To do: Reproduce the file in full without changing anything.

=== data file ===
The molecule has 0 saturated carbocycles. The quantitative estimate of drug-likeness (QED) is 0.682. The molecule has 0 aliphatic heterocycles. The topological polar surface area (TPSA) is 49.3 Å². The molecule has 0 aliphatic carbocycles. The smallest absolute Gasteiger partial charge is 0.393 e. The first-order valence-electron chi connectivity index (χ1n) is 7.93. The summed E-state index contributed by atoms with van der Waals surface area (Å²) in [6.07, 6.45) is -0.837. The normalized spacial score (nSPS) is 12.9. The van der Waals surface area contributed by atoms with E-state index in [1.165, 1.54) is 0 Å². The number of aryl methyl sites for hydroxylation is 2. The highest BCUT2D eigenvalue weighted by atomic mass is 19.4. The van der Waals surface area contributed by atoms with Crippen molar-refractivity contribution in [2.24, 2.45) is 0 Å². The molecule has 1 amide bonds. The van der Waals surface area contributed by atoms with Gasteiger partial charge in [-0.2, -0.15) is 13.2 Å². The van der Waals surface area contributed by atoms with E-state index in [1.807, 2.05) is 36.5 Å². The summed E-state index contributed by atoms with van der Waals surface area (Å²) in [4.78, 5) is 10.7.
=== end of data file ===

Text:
The molecule has 0 saturated carbocycles. The quantitative estimate of drug-likeness (QED) is 0.682. The molecule has 0 aliphatic heterocycles. The topological polar surface area (TPSA) is 49.3 Å². The molecule has 0 aliphatic carbocycles. The smallest absolute Gasteiger partial charge is 0.393 e. The first-order valence-electron chi connectivity index (χ1n) is 7.93. The summed E-state index contributed by atoms with van der Waals surface area (Å²) in [6.07, 6.45) is -0.837. The normalized spacial score (nSPS) is 12.9. The van der Waals surface area contributed by atoms with E-state index in [1.165, 1.54) is 0 Å². The number of aryl methyl sites for hydroxylation is 2. The highest BCUT2D eigenvalue weighted by atomic mass is 19.4. The van der Waals surface area contributed by atoms with Crippen molar-refractivity contribution in [2.24, 2.45) is 0 Å². The molecule has 1 amide bonds. The van der Waals surface area contributed by atoms with Gasteiger partial charge in [-0.2, -0.15) is 13.2 Å². The van der Waals surface area contributed by atoms with E-state index in [1.807, 2.05) is 36.5 Å². The summed E-state index contributed by atoms with van der Waals surface area (Å²) in [4.78, 5) is 10.7.